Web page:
The Australian Government Antarctic Division is utilising quadcopter drone technology on the Aurora Australis to help monitor sea ice conditions.
The drone is assisting in the ship’s annual resupply voyage to Casey Station, located in the Windmill Islands outside of the Antarctic Circle.
The unmanned aerial vehicle (UAV) is flown off the stem of the ship. It flies for eight minutes at a time to collect the data necessary to help ship navigation. It works to provide the crew with real-time imagery of the conditions of sea ice in the ship’s pathway.
The UAV also has satellite imagery and radar capabilities. This helps the Aurora Australis crew to make optimal steering decisions.
This is the first instance that the Australian Antarctic Division has used drone technology to assist in its operations, stated Mr. Matt Filipowski, Future Concepts Manager, Australian Antarctic Division.
The quadcopter reportedly made five flights during the nine-day voyage upon the Aurora Australis.
However, the project did not fail to run into a few technical obstacles before its official use.
“Unlike deploying a helicopter from a ship, a drone can be launched in a matter of minutes, costs little to operate and saves valuable cargo space because it only needs a 4m x 4m space from which to be deployed," said Mr. Filipowski in a statement.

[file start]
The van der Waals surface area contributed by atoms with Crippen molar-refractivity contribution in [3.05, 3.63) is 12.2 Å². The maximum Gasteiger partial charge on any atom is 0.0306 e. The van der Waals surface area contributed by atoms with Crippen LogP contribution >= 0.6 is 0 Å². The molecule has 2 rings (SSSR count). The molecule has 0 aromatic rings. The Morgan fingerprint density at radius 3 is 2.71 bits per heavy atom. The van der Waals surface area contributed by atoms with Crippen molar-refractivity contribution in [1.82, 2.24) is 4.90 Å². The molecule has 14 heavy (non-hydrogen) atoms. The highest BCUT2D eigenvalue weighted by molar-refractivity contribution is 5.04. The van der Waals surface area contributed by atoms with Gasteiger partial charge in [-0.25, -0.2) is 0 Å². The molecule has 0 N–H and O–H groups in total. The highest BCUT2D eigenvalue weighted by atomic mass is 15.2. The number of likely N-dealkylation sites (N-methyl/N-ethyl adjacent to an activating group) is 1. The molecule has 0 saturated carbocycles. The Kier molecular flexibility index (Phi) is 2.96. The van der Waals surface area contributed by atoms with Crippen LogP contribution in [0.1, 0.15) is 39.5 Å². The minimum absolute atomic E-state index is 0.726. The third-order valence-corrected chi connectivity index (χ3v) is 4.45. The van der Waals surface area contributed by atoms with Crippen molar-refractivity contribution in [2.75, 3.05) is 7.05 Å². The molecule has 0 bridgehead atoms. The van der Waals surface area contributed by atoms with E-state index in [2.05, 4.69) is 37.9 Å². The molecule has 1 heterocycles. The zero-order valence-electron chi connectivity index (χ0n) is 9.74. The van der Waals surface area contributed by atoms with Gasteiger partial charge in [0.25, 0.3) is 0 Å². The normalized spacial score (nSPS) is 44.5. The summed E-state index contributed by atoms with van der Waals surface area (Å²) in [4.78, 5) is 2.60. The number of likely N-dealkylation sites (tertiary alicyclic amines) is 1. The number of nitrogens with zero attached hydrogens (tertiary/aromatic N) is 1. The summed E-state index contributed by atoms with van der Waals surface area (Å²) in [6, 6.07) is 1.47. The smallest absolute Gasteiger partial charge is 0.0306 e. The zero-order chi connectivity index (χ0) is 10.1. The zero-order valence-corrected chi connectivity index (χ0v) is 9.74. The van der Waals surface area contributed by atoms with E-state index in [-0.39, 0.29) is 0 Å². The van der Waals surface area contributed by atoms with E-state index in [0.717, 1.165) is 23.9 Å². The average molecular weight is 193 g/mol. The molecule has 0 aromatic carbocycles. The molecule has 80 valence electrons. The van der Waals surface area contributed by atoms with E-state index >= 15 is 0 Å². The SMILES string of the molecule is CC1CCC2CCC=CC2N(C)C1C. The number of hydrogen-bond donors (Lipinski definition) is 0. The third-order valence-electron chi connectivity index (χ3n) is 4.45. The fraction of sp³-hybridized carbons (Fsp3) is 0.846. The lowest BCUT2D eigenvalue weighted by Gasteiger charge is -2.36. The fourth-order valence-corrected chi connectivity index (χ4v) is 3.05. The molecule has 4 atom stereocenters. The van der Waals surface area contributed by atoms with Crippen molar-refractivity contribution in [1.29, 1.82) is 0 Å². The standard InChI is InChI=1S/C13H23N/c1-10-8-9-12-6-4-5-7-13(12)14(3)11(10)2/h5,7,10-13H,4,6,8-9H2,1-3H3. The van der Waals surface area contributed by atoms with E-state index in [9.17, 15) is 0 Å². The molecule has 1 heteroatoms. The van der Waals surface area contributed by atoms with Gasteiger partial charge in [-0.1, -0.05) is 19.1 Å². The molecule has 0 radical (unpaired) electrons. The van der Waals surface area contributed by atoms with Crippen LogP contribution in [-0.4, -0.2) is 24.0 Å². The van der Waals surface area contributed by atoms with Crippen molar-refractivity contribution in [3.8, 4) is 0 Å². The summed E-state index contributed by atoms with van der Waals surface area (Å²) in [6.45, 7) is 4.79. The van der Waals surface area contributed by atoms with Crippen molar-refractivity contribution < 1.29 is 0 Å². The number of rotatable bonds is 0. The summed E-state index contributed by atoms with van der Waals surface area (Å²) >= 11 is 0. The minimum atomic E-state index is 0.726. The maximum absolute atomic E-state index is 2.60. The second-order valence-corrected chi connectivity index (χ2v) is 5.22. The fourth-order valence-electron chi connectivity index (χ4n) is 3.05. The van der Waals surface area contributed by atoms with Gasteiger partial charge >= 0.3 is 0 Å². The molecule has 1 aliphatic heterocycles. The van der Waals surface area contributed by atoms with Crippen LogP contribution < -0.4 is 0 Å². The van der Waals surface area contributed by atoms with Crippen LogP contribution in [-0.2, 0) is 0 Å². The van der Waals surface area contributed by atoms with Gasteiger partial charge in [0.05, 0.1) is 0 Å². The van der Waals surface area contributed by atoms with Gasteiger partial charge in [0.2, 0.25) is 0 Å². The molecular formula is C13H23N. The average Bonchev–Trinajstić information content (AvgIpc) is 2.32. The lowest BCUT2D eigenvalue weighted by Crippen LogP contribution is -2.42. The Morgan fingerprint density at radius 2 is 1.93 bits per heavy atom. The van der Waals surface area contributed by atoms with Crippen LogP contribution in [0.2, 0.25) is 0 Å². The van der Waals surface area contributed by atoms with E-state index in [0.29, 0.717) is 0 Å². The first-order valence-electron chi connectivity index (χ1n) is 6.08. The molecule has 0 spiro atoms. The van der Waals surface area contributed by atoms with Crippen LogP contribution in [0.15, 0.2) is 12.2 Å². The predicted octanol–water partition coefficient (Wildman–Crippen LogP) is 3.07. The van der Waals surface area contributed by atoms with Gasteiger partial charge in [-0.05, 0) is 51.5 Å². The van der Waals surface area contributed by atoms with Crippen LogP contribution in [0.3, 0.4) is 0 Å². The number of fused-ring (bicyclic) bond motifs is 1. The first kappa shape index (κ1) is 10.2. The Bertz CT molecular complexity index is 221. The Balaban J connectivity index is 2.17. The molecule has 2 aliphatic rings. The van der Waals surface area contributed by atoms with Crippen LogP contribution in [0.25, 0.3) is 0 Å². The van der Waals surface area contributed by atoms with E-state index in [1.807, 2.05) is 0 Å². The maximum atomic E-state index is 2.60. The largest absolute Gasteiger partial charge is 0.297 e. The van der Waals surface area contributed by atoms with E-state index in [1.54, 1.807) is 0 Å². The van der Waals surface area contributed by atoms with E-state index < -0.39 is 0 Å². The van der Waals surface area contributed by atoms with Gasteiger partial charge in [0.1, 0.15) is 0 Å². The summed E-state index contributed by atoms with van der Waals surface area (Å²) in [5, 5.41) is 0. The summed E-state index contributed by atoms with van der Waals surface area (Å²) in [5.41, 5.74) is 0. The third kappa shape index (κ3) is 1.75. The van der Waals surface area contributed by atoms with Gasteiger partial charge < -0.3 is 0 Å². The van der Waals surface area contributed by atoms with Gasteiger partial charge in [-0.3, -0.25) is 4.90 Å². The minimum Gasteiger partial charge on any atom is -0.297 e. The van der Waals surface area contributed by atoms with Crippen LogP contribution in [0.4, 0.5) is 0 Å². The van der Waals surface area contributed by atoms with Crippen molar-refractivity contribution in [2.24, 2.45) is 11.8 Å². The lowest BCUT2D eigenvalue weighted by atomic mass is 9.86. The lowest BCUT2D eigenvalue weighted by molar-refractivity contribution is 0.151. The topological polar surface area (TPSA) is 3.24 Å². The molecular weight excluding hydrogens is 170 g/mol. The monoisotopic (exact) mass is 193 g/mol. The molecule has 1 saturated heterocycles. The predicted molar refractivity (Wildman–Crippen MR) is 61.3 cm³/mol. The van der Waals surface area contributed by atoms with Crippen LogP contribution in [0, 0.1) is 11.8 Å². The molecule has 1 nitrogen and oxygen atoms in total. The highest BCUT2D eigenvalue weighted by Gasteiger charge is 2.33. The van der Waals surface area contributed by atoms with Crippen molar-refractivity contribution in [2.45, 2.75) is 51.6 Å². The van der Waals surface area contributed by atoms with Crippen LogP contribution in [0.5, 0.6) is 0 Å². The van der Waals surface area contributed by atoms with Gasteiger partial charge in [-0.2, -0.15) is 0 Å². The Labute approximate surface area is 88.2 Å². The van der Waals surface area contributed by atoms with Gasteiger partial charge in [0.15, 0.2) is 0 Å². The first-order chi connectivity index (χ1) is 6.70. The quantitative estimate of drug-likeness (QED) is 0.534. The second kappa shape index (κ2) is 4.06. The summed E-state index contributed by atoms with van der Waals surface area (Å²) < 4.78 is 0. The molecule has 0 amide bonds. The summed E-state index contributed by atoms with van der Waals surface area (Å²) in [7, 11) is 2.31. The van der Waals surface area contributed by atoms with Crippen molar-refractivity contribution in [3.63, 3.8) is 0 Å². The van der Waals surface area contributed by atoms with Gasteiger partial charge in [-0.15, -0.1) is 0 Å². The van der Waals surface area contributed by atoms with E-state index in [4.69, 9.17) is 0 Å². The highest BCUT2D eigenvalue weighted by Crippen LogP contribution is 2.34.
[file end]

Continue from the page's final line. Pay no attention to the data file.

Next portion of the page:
The drone also could not calibrate it’s compass on the ship and had to adapt to the frigid temperatures of the Antarctic- which the technology was not previously suited for.
This required the team to disable the GPS and run in full manual mode in order to operate with success.
Drone usage by Australians in Antarctica is regulated by the Civil Aviation Safety Authority (CASA). Their regulations do not permit commercial operators to operate UAV’s without a licence. CASA recently had to adapt to the growing use of UAV with proposals to change laws, to fit the trending technology.
The drones upon the Aurora Australis ran the proof-of-concept flights through a CASA certified company. The flights will be reviewing to determine if UAV technology will be used in the future.